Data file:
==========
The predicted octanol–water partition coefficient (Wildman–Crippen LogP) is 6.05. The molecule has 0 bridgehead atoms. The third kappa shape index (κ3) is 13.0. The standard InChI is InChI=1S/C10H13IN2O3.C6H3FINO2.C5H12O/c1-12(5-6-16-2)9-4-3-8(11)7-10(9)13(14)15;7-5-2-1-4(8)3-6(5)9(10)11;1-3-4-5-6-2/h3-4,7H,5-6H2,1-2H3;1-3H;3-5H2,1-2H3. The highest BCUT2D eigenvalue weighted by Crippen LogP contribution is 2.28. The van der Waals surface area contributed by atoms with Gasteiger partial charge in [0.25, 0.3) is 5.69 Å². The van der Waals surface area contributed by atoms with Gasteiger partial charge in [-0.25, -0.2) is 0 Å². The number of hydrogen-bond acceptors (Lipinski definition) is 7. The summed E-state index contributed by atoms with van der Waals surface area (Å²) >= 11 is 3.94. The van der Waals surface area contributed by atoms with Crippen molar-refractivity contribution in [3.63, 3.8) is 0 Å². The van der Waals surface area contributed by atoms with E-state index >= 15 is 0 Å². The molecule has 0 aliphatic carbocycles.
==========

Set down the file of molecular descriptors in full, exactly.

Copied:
The predicted octanol–water partition coefficient (Wildman–Crippen LogP) is 6.05. The molecule has 0 bridgehead atoms. The third kappa shape index (κ3) is 13.0. The standard InChI is InChI=1S/C10H13IN2O3.C6H3FINO2.C5H12O/c1-12(5-6-16-2)9-4-3-8(11)7-10(9)13(14)15;7-5-2-1-4(8)3-6(5)9(10)11;1-3-4-5-6-2/h3-4,7H,5-6H2,1-2H3;1-3H;3-5H2,1-2H3. The highest BCUT2D eigenvalue weighted by Crippen LogP contribution is 2.28. The van der Waals surface area contributed by atoms with Gasteiger partial charge in [0.25, 0.3) is 5.69 Å². The van der Waals surface area contributed by atoms with Gasteiger partial charge in [-0.25, -0.2) is 0 Å². The number of hydrogen-bond acceptors (Lipinski definition) is 7. The summed E-state index contributed by atoms with van der Waals surface area (Å²) >= 11 is 3.94. The van der Waals surface area contributed by atoms with Crippen molar-refractivity contribution in [3.63, 3.8) is 0 Å². The van der Waals surface area contributed by atoms with E-state index >= 15 is 0 Å². The molecule has 0 aliphatic carbocycles.